Crumbs May Soon Dry Up For New York Subway Rats
A New York lawmaker wants to put the brakes on eating doughnuts — and anything else, for that matter — in the city's subway system.
State Sen. Bill Perkins of Harlem says an eating ban would help combat rats and litter. But the issue is stirring somewhat of a food fight among subway riders.
You're going to try to put a little something in your system before you get to your other job. You don't want to be late, so you do it on the subway.
We've all heard that breakfast is the most important meal of the day. But in today's fast-paced society, a lot of us simply don't have the time to sit down for a morning meal, at least not in the traditional sense. So we do what Norisel Salcedo does — eat on the run. This morning she's munching on a granola bar on her way to work on a southbound D train.
"I'm very hungry, and it's breakfast," Salcedo laughs.
Jakaira Caycho, 15, knows what that's like. She says she often wolfs down a bacon, egg and cheese sandwich as she rides the rails to school. "I think that people should eat in the subway, because kids get hungry and they don't even have time to eat in the house or anything," she says.
Caycho says she has seen a lot of rats in the subway, so she gets what all the fuss is about. But she also doesn't think an eating ban will solve the problem. Bronx resident Lucy Sailsman disagrees. She says she's tired of seeing people in the subway stuff their faces and leave a smorgasbord of crumbs behind for rodents.
"Eat at home, or wait till you get to work or wherever you're going to eat," Sailsman says.
But what if you work more than one job to make ends meet? Those are the people subway rider Troy Davis says he worries about.
"If this is your chance to eat, then this is your chance to eat," Davis says. "You gotta figure, if you gotta go from one job and you already had lunch there, but you're trying to make it to the other job and you haven't had dinner yet, you're going to try to put a little something in your system before you get to your other job. You don't want to be late, so you do it on the subway. "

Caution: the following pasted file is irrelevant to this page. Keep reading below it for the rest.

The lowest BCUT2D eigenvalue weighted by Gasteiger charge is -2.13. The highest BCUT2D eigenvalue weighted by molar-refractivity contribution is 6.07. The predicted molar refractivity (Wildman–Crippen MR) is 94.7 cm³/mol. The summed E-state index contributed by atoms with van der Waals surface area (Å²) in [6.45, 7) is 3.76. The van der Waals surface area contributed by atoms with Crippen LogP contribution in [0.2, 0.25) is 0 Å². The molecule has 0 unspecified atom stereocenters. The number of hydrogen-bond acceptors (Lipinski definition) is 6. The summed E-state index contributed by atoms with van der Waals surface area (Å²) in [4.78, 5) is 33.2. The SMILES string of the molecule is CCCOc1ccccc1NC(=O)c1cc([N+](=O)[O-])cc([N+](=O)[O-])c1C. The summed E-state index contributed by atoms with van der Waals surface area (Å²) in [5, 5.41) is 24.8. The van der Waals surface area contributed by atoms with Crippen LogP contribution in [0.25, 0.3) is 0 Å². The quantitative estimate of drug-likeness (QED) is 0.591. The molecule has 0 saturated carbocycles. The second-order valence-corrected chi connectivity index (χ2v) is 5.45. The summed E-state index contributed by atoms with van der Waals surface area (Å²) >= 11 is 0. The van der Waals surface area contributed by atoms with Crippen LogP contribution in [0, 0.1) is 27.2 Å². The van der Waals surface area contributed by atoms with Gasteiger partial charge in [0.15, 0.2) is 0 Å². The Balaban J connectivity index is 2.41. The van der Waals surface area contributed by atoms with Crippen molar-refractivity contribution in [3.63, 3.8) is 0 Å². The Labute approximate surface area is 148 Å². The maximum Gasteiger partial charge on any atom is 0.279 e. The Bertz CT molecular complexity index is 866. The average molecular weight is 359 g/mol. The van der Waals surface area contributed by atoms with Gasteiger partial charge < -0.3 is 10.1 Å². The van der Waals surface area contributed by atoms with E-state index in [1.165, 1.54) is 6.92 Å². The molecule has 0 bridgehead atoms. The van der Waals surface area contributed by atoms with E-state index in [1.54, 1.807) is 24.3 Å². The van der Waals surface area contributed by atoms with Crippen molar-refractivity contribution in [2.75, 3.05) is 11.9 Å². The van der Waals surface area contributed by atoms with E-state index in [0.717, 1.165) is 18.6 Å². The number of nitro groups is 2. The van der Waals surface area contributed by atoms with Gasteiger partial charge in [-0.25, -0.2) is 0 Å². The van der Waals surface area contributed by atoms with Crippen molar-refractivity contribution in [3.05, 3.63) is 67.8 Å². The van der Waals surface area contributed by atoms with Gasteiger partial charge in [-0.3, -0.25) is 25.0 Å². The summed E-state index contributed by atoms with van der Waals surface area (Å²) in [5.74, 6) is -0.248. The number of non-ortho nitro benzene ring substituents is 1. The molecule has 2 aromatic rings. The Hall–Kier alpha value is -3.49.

Under the proposed eating ban, subway riders caught noshing could be slapped with a fine of up to $250.
"That's not cool. No way," says rider Bernadette Joseph, upon hearing about the fine.
Joseph says her subway ride to work takes an hour — a commute she calls "breakfast time." This morning she had a granola bar and yogurt.
I'm a little old-fashioned, and I think it's better if you can sit and eat at a table, preferably either at home or a restaurant or places designed for eating.
Harlem resident Randall Iserman says he's seen his fellow subway riders eat just about everything, and he would simply prefer if they refined their habits.
"I'm a little old-fashioned, and I think it's better if you can sit and eat at a table, preferably either at home or a restaurant or places designed for eating; but I'm not really the person to tell anyone else how they can fit their lives together or fulfill their time," Iserman says.
Schoolteacher Monique Abrams says for her, changing her morning routine would be the hardest part of a ban on eating in the subway.
"Every morning, bagel, butter, iced coffee to get me going in the morning to get up to the Bronx and deal with these kids," Abrams says. "And I don't know, if I didn't have my iced coffee in the morning, what I would do. I would probably start to smoke cigarettes. That wouldn't be good."
It wouldn't be legal, either. If the eating ban is approved, Abrams could look to Washington, D.C., or San Francisco commuters for advice on how to cope. Those cities already outlaw eating in the subway.
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